CLEVELAND, Jan. 15 /PRNewswire/ -- Adverse prescription-drug reactions cost the United States healthcare system $136 billion annually, according to the U.S. Food and Drug Administration, and put numerous patients at risk for debilitating long-term health effects or even death.
In a major step forward to prevent adverse drug reactions, University Hospitals (UH) in Cleveland has launched a state-of-the-art physicians' computer portal that combines electronic prescription writing with medication reconciliation.
Dr. Nathan Levitan, president of the UH Ireland Cancer Center who championed development of this portal, said, "Our new system is now an electronic 'single source of truth' list of medications and allergies for every patient."
"Patients who see more than one physician on an outpatient basis and also are taking several medications know that each physician has a slightly different understanding of what medications the patients are taking. In fact, each physician keeps a medication list in the patients' charts, and there's no way to achieve uniformity among them. Therefore, it is not surprising that patients often become confused about their medication regimens and complications occur as a result of medication interactions and allergic reactions."
In the UH Physician Portal, each patient's list of medications and notes of changes in medications resides in a highly secure portal, and every physician involved in the care of a particular patient works from an identical, centralized list of medications and allergies.
With this new system, if one physician makes a change in the medication regimen or list of allergies, every other physician involved in the care of this patient is made aware. If two medications on the list cannot be safely taken together, everyone is alerted. If a physician attempts to prescribe a drug to which the patient is allergic, the system "sounds an alarm."
The UH Physician Portal also provides up-to-the-minute prescribing information to physicians. It can provide educational and drug-reference materials pertaining to individual medications that are specifically designed for patients. And it prints out a take-home medication list for the patient that is written in clear and plain language. The UH Physician Portal also provides a convenient and easy method to import inpatient medications from the hospitals and prescribe medications upon discharge of the patient.
"No more confusion about brand name versus generic drug names," said Dr. Levitan, "and no more Latin abbreviations that patients do not understand."
In addition, medications are checked for payer formulary status with cost savings in mind. All of these features, as well as patient-eligibility checking, occur behind the scenes in seconds prior to electronic routing of the prescription, at the patient's direction, to one of more than 72,000 community or mail-order pharmacies in the United States. All of this is carried out in a fashion that is as secure as on-line banking, so that patients' confidentiality is protected.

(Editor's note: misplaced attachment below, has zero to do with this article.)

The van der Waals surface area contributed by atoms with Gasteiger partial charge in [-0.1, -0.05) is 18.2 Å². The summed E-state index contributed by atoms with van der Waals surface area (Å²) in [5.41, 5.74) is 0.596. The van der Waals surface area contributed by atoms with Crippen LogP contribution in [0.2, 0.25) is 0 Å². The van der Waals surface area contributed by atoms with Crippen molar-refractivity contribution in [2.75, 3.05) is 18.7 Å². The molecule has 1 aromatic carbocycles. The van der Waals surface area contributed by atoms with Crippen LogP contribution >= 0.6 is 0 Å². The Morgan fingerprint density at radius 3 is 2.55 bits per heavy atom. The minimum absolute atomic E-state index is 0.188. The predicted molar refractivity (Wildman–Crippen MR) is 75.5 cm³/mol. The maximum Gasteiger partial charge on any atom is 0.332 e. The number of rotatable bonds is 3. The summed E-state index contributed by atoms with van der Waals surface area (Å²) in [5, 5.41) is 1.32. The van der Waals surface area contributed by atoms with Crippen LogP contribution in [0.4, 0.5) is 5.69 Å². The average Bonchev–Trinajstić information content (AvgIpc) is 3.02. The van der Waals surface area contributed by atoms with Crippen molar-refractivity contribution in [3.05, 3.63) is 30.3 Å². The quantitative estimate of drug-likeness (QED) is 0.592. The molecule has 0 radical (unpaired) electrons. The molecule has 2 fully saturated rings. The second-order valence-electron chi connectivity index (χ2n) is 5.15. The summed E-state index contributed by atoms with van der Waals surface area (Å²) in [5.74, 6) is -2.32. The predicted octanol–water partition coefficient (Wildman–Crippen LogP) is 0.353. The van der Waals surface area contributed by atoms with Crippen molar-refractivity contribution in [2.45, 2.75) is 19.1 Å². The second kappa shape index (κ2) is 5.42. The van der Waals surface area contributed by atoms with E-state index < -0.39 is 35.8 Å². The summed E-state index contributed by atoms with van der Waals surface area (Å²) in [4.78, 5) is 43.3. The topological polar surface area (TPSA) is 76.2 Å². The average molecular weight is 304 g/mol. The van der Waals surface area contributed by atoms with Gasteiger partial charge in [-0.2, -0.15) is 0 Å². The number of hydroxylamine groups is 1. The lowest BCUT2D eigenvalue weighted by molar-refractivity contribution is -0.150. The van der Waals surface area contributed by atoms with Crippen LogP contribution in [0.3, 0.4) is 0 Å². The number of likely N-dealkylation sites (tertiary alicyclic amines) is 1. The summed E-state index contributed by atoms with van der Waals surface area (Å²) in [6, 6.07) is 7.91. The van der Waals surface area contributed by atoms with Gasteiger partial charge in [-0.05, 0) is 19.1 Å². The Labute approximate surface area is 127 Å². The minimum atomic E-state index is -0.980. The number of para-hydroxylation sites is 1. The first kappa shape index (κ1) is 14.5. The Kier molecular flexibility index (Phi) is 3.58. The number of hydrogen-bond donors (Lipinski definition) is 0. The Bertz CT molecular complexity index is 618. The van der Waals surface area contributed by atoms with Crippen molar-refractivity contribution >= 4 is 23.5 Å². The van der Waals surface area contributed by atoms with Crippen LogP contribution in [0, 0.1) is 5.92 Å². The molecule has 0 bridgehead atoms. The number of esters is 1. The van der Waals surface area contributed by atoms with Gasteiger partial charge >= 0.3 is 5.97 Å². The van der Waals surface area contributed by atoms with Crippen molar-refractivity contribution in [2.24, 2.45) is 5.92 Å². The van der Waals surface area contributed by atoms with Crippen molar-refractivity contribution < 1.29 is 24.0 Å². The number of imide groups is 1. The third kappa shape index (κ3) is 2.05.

Medicare recently announced that it would like all physicians in the outpatient setting to begin sending medication orders to pharmacies electronically instead of using hand-written paper prescriptions. The UH Physician Portal allows physicians to do this as well.
The UH portal program was piloted by UH Family Medicine physicians for more than a year, and is being rolled out through the entire UH system of 11 medical and health centers.
UH developed the program with InstantDx/OnCallData, a pioneer in e-prescribing which launched the first true two-way electronic connection to pharmacies. OnCallData, developed by InstantDx, is the TEPR-award-winning e-prescribing engine within the UH portal.
"The UH portal was built following years of collaborative work and testing with a remarkable group of physicians and healthcare leaders at UH," said Allan M. Weinstein, M.D., chairman and CEO of InstantDx/OnCallData, headquartered in Gaithersburg, Md.
"We are pleased that the UH portal, as an example of a regional health information network, will now provide the Cleveland community with the patient-safety benefits associated with coordinating medication reconciliation and electronic prescribing both in the hospital as well as in the outpatient setting."
The UH e-Prescription portal integrates with UH's inpatient and outpatient medical record system, SureScripts-RxHub, as well as with electronic systems at drugstores throughout Northeast Ohio and nationally. It has been approved by the Ohio State Board of Pharmacy.
The use of electronic prescriptions is expected to accelerate in coming years because of changes in the Medicare program beginning in January 2009. During the next five years, physicians who use e-prescribing for Medicare patients will receive bonuses of 2 percent in 2009 and 2010, 1 percent for the next two years and 0.5 percent in 2013. Physicians not using e-prescriptions for Medicare patients by 2012 could be penalized with a fee reduction of 1 percent in the first year, 1.5 percent in 2013 and 2 percent during subsequent years.
|SOURCE University Hospitals|
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